World|life|August 23, 2018 / 02:45 PM
The Arctic's oldest, thickest sea ice is 'breaking up' for first time in recorded history

AKIPRESS.COM - Sea ice north of Greenland - some of the oldest and thickest in the Arctic - has broken up for the second time this year, a phenomenon never seen before, Sky News reports.

Satellite images show ice melting around the coast of the island closest to the North Pole, opening up waters that are usually frozen, even in summer.

One meteorologist said the loss of ice was "scary".

Rasmus Tage Tonboe, a sea ice expert from the Danish Meteorological Society, told Sky News: "Right now, the sea ice in the Arctic is near its annual minimum, it is melting.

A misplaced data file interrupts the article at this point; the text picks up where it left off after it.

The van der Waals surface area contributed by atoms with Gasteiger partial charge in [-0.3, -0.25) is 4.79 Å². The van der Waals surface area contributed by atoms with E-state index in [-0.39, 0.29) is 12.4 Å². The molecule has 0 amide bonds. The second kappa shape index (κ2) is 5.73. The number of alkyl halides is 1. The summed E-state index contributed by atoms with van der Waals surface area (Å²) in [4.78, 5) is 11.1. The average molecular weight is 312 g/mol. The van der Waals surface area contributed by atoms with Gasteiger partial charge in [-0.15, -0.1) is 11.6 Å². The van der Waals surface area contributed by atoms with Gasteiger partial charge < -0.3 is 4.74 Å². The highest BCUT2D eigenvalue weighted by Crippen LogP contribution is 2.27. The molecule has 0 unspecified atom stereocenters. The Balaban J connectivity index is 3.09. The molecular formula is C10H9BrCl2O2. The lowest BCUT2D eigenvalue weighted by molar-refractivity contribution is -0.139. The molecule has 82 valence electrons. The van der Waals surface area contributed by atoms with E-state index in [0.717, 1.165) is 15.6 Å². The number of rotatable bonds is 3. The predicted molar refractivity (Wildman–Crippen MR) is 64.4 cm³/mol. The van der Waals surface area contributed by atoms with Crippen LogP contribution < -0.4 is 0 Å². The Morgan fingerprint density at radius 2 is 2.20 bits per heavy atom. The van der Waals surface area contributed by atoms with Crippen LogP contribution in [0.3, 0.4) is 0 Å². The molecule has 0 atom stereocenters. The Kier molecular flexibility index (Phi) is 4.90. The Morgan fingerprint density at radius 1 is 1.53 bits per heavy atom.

"But this year sea ice north of Greenland, which is normally the thickest and most robust, has retreated from the coast in quite broad band of open water.

"The first event happened in February when the temperatures were very high and the water was blowing away from the coast and created open water areas.

"We have not seen open water of this extent since we began satellite recording of this 40 years ago."

He added that the ice froze back over after the February defrost, but was much thinner than it had been.

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